This week it was announced that Fox Searchlight Pictures scooped up distribution rights to the antebellum-set film The Birth of a Nation after it screened at the Sundance Film Festival for a cool $17.5 million dollars. The movie, not to be confused with the 1915 film of the same title, tells the true story of Nat Turner, the former slave who in 1831 led a rebellion to free other slaves in Virginia, resulting in a violent altercation with white slave owners that left almost three hundred people dead.
The deal made headlines for a few reasons, not least of which was that impressive price tag, which represents the largest deal ever made at Sundance. And it would be remarkable in any year for a film written by, directed by, and starring a person of color, with a largely non-white cast, to broker that sort of deal.
This is good for the movie. The deal comes with the promise that when Fox releases the film (a date has not been set), it will do so in 1,500 theaters nationwide, giving the movie the chance to reach a huge audience. Furthermore, it’s hard to imagine Fox shelling out this kind of dough without allotting a significant portion to marketing, which can make or break a film, in terms of commercial success. Hype is powerful. So, good. In a year when the racism and exclusion of Hollywood has been brought into clearer focus by the January 14 announcement of the black-less Academy Award nominations, it’s heartening (but also uncanny) that a “black film” should be the big news out of Sundance–that revered festival notorious for linking big studios with small films, many of which end up recognized by Oscar (see: Boyhood, Whiplash, The Usual Suspects). See, Hollywood? Black films are relevant. If the “dramatic steps” the Academy plans to take have immediate repercussions–and if The Birth of a Nation is as good as early reports are saying–we’ll likely see it as one of next year’s big Oscar movies.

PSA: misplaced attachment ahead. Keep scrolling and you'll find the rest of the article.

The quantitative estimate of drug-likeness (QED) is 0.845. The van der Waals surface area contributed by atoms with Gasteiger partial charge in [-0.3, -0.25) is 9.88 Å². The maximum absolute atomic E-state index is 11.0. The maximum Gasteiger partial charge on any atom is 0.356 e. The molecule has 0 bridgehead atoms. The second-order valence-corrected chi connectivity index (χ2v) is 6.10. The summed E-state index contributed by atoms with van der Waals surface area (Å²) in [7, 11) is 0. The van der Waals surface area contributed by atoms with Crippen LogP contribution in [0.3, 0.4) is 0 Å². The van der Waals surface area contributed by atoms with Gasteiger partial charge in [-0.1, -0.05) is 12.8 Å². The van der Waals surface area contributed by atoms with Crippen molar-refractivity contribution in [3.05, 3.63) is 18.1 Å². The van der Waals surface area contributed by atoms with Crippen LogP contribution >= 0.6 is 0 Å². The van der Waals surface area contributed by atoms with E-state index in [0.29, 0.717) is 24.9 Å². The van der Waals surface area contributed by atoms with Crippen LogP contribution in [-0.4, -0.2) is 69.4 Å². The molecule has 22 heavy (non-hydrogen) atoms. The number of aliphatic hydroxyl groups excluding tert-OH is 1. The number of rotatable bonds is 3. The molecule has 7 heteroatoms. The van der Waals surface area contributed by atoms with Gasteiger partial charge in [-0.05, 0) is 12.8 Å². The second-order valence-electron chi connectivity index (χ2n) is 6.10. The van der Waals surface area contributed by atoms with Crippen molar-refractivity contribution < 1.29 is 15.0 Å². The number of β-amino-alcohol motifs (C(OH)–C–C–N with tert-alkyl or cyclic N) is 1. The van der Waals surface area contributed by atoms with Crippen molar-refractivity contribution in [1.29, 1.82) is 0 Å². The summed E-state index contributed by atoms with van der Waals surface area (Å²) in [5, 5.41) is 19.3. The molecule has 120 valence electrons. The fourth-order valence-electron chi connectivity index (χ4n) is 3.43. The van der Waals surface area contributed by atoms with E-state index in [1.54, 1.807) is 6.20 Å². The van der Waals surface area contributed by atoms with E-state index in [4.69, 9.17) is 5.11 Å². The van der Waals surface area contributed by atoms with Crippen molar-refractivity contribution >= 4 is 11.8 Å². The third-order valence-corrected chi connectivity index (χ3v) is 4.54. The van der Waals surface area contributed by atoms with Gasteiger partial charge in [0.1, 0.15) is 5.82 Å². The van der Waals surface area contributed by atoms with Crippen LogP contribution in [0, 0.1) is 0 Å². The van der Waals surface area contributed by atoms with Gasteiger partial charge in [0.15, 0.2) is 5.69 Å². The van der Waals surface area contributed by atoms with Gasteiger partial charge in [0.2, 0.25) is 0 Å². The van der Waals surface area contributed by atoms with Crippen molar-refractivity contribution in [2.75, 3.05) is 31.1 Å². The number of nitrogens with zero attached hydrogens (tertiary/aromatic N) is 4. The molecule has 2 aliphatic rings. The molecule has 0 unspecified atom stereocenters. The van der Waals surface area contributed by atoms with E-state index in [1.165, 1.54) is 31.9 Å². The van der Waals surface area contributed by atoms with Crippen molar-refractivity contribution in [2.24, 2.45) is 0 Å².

Which, again, is a good thing: that this year’s #OscarsSoWhite is only an issue because it signifies how white Hollywood is. While it’s true that the Oscars can only recognize the films that get made, there is a certain aspect in which the street goes both ways: an Oscar win or even a nomination can bring attention to a film that might otherwise have flown under the radar–such as Precious in 2009–and the Academy has a responsibility to that. Despite its flagging social relevance, the Oscars still have some sway, and films honored on Oscar night typically see an increase in ticket sales or streaming ratings which can definitely affect trends in cinematic representation, which is where the true problem lies.
But The Birth of a Nation seems like just the sort of movie the Oscars would hasten to recognize–and just the sort of film it doesn’t need to. The discussion concurrent to that of the lack of non-white films getting made is the one about what types of non-white films that are getting made. What types of non-white characters and experiences are appearing on screen.
Well, the last actor to win an Oscar was Lupita Nyong’o in 2013. She played a slave. The last before her was Octavia Spencer in 2011. She played a maid. Before her, Mo’Nique, in 2009, in her role as an abusive matriarch. The only black actress to win for a lead role was Halle Berry, way back in 2001, for playing a similar role. The trend stretches back to Hattie McDaniel 1939, the first black actor to ever win an Oscar, for her portrayal of Mammie in Gone With The Wind.
Other black performances that tend to garner Oscar attention, like their white counterparts, are portrayals of historical figures–though for blacks, these usually skew toward entertainers (Jamie Foxx in Ray, Angela Bassett and Lawrence Fishbourne as Ike and Tina Turner in What’s Love Got To Do With It?) or athletes (Will Smith in Ali, Denzel Washington in Hurricane). Occasionally, we get political figures (Washington in Malcolm X, Forrest Whittaker in The Last King of Scotland).